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Chocolates and Dogs, A Bad Mix

You have probably heard it before, but unfortunately some have not...that chocolates and dogs don't mix. Spread the word. Why is it harmful? Chocolate is made with cocoa beans. Cocoa beans contain methylxanthine alkaloids in the form of theobromine and caffeinea and they are toxic to dogs. It is said that we, human beings, stop eating chocolates before we reach toxic levels, but dogs will go on consuming the stuff. Dark chocolates are the worse and white chocolate is the least harmful. But, hey, just forget about it!

There is talk about the amount of chocolate consumed vis-a-vis the weight of the dog before the chocolate consumption becomes toxic, but I'd say it again---just forget about it. Just don't feed your dog chocolates. They are too fatty anyway. As for
symptoms of chocolate poisoning, here they are: from vomiting, diarrhea to panting, excessive thirst, constant urination, hyperactivity, abnormal heart rhythm, tremors, and seizures. And, of course, the grand daddy of them all is death. Severe cases will be fatal. The smaller the dog, the lesser the amount of chocolate consumed for poisoning to occur.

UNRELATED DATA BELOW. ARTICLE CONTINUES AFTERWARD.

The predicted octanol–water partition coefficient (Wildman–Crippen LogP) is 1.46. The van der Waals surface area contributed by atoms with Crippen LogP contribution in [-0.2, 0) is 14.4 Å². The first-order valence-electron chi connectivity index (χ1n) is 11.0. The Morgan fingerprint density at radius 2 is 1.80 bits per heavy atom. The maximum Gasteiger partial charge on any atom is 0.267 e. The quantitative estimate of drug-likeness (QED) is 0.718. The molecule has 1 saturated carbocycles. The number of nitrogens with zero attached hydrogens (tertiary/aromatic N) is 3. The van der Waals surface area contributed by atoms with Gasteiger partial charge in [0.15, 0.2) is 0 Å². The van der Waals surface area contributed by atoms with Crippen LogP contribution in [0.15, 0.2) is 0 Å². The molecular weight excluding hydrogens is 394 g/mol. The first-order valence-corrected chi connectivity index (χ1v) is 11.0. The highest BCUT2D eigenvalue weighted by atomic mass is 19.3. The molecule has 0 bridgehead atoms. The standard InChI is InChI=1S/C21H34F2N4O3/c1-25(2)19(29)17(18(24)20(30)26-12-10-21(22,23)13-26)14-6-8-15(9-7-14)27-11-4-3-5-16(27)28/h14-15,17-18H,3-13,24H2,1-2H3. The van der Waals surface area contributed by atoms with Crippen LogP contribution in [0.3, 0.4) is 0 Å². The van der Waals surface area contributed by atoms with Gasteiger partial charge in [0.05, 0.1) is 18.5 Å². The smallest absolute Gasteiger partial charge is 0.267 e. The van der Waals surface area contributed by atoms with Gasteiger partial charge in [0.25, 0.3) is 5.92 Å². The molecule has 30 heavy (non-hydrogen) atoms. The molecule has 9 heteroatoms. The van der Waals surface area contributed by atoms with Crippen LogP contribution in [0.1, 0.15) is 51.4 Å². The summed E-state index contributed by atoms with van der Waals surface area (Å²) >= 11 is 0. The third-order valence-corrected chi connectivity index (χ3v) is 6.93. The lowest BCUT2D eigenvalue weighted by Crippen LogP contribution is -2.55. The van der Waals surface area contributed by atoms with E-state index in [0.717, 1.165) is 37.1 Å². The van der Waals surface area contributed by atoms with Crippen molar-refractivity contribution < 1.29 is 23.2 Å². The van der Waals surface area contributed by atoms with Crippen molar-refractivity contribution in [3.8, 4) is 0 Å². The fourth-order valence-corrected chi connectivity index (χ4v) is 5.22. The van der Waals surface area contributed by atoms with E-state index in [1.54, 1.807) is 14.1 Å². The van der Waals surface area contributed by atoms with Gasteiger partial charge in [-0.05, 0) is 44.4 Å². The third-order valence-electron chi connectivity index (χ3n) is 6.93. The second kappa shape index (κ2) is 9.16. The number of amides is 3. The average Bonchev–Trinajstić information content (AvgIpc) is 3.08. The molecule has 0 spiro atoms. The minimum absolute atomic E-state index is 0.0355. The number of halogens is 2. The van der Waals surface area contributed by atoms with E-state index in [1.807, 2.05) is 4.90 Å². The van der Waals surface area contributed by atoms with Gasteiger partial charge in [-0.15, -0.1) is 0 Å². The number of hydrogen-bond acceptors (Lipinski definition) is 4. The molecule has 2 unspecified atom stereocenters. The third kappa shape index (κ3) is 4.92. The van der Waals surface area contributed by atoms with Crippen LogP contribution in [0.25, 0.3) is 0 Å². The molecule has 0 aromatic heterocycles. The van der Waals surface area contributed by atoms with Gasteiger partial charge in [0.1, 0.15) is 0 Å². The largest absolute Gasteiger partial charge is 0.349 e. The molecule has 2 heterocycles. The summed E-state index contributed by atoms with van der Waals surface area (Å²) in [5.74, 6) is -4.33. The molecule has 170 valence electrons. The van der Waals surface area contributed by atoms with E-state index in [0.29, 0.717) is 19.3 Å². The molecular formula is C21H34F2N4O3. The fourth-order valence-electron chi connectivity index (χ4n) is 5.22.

If your dog accidentally ate chocolates, try to induce vomiting within the first two hours. I have always had difficulty with this particular advice. How do you induce a dog to vomit? I don't know. I'd say, ascertain the type of chocolate eaten and take the dog to the vet asap. pronto.

Comments

Drifter said…
I feed chocolate to cats; will it do any good?
Chessbuff said…
Don't feed your cat chocolates. A good rule is to avoid feeding your pets anything meant for human consumption. It's a general rule, I know. I think that this advice which comes from the ASPCA is particularly true with snacks like chocs, gums, and candies. I feed my dog food meant for human consumption like chicken and meat. They are not leftovers, but her own tiny share of a prepared meal. She is also fed dog food because I fear that she might enjoy human food so much and get weened away from dog food. Dog food, when you are in a rush or simply too tired to cook, is very convenient. However, I don't give her sweets/snacks like the ones mentioned above. These animals don't need this stuff to begin with. Anyway, here is a great page from the ASPCA website for more information: http://www.aspca.org/site/PageServer?pagename=pro_apcc_poisonsafe. The ASPCA maintains an Animal Poison Control Center and their phone number is 1-888-426-4435.

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